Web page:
Part 3 (and final part) of our series focusing on best practices and pitfalls to avoid to secure connected products and processes with an IoT platform for identity.

What are the top 5 most difficult technology aspects of security and identity for IoT?

  1. No single established standard for device identity management
  2. Inadequacy of traditional IAM models (too person-centric, static) to encompass non-carbon entities and dynamic relationships
  3. Management of connectivity, data and authentication across organization and network boundaries
  4. Heterogeneous networks (bandwidth, latency, coverage)
  5. Multiplicity of IoT standards (MQTT, AMQP, CoAP, etc.) exacerbated by overlapping industry alliances

What are the top 3 best practices when implementing security and identity for IoT?

  1. Ensure that identity and access capabilities can be enforced autonomously, even when the device is disconnected
  2. Understand the dynamic nature of identity-driven relationships among IoT devices
  3. Allow application of different policies to the same IoT devices depending on context (time, space)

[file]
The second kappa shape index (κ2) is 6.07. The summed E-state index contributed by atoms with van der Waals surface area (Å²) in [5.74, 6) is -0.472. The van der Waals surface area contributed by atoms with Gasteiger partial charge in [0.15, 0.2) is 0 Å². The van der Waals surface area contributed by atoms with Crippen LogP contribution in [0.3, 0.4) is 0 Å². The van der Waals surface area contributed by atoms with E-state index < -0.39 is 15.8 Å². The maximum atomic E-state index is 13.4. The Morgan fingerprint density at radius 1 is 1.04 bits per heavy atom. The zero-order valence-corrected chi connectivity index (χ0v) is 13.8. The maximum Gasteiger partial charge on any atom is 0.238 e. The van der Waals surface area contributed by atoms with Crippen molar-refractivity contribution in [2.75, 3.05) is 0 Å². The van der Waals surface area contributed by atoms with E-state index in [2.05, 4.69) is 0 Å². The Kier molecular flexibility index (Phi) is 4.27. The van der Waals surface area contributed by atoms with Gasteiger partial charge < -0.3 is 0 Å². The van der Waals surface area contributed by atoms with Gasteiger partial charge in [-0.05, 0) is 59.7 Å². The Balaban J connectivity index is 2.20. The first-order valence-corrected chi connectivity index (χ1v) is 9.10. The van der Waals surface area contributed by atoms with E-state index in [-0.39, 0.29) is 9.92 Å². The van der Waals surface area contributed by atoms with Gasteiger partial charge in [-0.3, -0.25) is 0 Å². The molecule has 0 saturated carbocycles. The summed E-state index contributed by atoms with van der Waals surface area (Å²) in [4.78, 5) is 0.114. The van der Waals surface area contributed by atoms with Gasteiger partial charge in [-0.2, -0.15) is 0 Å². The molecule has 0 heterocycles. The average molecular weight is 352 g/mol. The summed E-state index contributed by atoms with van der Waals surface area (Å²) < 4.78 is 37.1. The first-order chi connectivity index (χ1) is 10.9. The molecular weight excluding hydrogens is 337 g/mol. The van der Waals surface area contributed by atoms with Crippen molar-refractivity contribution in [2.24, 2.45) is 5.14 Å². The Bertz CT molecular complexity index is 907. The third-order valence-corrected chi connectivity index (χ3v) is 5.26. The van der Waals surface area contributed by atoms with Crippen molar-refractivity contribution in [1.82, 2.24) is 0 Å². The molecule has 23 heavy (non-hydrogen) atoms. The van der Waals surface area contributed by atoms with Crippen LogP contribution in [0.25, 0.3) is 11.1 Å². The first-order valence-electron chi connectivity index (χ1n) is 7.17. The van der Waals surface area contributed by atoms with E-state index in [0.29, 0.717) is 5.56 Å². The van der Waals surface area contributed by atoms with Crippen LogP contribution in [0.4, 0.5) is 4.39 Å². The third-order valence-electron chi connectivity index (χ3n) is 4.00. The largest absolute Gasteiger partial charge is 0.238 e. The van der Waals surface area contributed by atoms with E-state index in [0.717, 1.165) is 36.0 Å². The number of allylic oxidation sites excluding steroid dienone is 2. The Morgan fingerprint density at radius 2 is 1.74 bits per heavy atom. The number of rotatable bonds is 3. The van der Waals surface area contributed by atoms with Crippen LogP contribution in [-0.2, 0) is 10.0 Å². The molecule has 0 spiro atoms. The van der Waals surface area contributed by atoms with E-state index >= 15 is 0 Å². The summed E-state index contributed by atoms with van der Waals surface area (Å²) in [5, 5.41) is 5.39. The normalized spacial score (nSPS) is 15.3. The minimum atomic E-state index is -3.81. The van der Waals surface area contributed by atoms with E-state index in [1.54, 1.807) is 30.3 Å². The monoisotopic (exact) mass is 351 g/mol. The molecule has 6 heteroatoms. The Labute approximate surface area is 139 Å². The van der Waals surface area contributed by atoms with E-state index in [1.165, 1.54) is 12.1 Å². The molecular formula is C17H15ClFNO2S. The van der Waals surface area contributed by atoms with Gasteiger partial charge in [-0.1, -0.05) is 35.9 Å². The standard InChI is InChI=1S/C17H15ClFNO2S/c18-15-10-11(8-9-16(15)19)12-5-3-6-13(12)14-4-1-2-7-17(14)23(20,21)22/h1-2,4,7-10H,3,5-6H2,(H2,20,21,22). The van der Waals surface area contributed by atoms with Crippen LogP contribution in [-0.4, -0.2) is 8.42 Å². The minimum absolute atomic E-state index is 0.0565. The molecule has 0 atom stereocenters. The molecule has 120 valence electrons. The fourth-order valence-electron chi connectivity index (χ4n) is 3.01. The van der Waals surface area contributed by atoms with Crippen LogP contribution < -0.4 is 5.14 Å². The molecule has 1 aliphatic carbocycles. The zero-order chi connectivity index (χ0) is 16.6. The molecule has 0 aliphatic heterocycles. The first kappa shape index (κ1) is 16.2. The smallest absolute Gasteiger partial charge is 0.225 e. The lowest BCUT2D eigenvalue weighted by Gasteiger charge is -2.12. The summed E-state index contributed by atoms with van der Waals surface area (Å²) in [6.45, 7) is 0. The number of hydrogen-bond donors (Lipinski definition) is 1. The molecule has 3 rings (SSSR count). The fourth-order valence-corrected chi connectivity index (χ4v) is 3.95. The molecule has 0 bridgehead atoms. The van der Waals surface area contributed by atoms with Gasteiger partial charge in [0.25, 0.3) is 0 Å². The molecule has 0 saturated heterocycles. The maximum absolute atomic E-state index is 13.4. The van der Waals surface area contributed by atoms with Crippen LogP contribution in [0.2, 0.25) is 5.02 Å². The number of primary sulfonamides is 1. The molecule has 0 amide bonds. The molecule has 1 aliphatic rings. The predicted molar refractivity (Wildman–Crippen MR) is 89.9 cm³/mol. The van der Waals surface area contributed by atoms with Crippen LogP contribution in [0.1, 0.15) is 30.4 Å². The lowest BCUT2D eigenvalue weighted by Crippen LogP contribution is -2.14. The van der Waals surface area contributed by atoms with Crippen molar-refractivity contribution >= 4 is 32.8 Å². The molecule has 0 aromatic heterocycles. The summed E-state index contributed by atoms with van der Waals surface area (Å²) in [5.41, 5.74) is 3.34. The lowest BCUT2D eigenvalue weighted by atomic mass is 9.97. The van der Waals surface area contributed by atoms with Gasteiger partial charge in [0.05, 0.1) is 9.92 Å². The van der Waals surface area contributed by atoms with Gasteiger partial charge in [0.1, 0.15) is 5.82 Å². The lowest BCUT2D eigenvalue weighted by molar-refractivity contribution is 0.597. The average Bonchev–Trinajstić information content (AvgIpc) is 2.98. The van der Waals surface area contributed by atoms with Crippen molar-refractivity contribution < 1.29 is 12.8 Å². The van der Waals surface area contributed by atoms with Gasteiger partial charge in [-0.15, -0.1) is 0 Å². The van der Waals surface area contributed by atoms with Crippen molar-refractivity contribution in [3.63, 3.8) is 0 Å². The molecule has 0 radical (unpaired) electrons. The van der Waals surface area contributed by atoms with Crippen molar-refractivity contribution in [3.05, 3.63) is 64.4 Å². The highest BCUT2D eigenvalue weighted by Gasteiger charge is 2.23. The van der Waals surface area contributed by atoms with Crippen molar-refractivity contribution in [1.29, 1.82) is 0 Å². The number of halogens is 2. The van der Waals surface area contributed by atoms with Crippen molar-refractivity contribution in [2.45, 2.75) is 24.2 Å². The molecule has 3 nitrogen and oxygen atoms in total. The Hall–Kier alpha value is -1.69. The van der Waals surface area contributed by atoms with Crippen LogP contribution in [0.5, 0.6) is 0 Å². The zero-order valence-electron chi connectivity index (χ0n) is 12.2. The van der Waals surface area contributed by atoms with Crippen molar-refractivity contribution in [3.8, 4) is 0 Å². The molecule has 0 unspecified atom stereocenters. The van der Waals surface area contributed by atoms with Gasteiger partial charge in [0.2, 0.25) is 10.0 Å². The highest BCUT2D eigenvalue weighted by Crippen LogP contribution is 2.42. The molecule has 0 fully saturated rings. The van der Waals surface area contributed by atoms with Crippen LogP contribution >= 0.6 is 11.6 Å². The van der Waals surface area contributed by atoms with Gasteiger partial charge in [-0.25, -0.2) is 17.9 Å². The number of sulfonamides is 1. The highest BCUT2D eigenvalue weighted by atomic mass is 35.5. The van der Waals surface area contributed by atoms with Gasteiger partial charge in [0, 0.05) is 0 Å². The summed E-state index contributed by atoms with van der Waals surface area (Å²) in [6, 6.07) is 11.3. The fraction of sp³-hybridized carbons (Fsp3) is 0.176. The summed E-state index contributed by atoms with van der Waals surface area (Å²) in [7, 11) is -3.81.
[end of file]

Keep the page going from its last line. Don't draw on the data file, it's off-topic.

What are the top 3 pitfalls to avoid when implementing security and identity for IoT?

  1. Rely too much on IoT device capabilities (e.g. X509 certificate)
  2. Assume uninterrupted access and connectivity to IoT devices
  3. Expect and apply the same capabilities as traditional IAM

What are the top 5 guidelines that Covisint sees its customers use?

  1. Ability to scale
  2. Standards support
  3. Proven track record (years of existence, number and size of customers)
  4. Ability to bridge agile and legacy systems, cloud and on-premise systems
  5. Ease of administration

Recommendation: IoT platforms are accelerators of IoT adoption. They are designed to offer core capabilities enabling developers to more quickly and efficiently build, deploy and manage connected applications and focus on creating the business logic that will differentiate their connected products and connected processes.

By providing special-purpose services, consistent operating environments and standards-based frameworks, IoT platforms allow for the rapid implementation of proof of concepts (POC) for concept validation and for the iterative roll out of new software-based solutions for ongoing market fit.

Users of IoT Platforms should take a fit for purpose approach and select the platform(s) that best suit their needs and offer the maximum level of integratability and interoperability with other IoT systems. Most business IoT platforms will be a composite of several IoT technology platforms.

Users and buyers should particularly care about platform offerings that enable them to create and manage the digital ecosystems that constitute their connected products and connected processes and within which people, systems and things will produce, use, consume or store data.